“When Dr. King appeared to be nearing the end of the speech, I heard Mahalia Jackson say, ‘Tell ‘em about the dream, Martin.’ And then Dr. King told us about that dream,” Clarke said.
In fact, King had employed variations of “I Have a Dream” before, including at Oakwood University about a year and a half earlier. But the dream King conveyed that day before the gigantic statute of Abraham Lincoln to the hundreds of thousands on the National Mall, and the still many millions more watching on television, was to be immortalized in history. The footage of the speech shows Yolanda Clarke wiping tears from her eyes at King’s powerful words.
“I teared up because it was so beautiful,” she said. “To look out over the cause of freedom. This was a culmination of the marches in Selma and other cities, the jailings, the bombings, the hoses, the dogs, the sit-ins. … It was breathtaking.”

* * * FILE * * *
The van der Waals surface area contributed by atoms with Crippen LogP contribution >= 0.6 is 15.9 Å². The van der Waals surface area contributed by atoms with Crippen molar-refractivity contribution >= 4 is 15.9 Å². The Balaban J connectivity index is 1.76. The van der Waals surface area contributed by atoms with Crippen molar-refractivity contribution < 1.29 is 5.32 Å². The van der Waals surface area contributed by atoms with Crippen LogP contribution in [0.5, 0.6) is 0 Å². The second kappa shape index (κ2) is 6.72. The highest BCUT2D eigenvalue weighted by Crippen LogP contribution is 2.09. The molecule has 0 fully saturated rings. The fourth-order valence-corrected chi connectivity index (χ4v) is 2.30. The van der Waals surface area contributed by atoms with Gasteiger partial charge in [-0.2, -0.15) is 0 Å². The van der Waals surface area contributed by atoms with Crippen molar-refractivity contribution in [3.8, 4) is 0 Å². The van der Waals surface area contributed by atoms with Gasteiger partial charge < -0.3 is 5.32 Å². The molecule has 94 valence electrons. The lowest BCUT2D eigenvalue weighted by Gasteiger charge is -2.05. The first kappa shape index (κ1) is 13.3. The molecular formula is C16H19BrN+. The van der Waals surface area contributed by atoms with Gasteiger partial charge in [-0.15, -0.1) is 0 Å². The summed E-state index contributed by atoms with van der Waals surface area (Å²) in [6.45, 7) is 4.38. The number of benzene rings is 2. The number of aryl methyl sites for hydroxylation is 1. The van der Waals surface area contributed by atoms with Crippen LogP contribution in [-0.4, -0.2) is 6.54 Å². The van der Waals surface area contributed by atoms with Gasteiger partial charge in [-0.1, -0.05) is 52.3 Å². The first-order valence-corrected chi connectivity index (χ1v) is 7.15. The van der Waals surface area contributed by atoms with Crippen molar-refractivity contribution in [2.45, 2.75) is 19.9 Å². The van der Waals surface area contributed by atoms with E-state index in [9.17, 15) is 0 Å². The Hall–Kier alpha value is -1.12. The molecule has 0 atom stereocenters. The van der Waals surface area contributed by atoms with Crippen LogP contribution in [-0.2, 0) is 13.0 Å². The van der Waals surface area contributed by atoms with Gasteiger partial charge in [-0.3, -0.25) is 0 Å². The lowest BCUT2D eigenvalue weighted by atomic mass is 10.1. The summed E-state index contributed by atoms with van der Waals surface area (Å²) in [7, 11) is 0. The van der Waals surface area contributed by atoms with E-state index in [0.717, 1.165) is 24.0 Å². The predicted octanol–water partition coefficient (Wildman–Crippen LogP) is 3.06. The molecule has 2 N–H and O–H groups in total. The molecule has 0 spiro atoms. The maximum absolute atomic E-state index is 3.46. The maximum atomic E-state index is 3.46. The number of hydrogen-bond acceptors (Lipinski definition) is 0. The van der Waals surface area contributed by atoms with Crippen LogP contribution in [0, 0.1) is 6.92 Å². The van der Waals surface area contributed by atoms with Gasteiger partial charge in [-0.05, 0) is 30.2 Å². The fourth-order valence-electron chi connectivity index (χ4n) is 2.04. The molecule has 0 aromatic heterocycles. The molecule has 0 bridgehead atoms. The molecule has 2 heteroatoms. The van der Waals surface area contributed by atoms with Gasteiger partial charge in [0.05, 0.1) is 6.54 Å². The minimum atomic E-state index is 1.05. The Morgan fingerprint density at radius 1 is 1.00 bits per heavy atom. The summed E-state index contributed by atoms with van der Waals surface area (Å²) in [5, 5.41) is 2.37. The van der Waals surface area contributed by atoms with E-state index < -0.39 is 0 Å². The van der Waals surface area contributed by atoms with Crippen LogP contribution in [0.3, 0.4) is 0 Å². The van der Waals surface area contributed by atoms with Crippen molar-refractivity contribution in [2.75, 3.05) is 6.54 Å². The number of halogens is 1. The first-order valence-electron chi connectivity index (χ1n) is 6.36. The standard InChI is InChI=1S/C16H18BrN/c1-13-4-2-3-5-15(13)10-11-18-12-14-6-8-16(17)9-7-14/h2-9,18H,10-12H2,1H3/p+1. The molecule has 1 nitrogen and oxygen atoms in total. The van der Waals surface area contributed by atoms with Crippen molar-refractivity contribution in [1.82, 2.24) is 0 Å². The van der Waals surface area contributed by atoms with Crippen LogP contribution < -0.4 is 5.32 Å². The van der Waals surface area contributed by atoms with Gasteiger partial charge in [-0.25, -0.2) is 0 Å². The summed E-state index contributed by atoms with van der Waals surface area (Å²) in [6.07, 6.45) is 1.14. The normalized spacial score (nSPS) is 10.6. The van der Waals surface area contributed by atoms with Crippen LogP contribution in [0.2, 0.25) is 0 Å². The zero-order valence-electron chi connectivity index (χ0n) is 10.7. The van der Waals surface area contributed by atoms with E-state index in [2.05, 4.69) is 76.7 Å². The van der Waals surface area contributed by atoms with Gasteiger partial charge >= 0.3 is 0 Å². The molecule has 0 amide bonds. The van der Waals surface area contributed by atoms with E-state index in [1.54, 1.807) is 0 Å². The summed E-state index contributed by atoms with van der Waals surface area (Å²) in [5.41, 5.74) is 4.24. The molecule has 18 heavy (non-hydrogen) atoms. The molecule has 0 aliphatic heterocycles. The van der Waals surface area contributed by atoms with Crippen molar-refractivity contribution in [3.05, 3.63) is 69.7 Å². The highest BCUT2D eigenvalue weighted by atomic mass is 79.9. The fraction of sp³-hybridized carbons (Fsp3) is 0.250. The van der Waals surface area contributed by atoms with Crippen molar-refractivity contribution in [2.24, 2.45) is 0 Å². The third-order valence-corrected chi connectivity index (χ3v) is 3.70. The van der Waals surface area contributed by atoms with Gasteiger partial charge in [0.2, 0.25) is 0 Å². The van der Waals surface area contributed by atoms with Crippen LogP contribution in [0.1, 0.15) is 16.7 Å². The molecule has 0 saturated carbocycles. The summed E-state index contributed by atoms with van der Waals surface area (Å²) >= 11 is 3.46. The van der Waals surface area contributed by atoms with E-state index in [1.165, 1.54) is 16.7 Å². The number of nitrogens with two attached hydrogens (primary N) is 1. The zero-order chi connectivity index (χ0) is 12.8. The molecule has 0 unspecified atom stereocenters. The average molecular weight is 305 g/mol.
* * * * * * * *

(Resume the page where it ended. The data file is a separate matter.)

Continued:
When King concluded the speech with “Free at last, free at last, Thank God Almighty we are free at last” to deafening applause, he was escorted away, leaving Yolanda Clarke to ponder what had just taken place.
“After the speech was over I just stood there and watched,” she said. “I felt that God was using everybody that was at that March to speak for all of those people who couldn’t speak for themselves—the Africans who died on the Middle Passage, the blacks who were enslaved, the poor who had no voice. It takes everybody — from the lowest to the highest — to bring to focus the things that are vital to humanity.”
“Tell ’Em About the Dream,” a 2013 editorial by Bill Knott
"A Journey and a March," a 2003 cover story by Bill Knott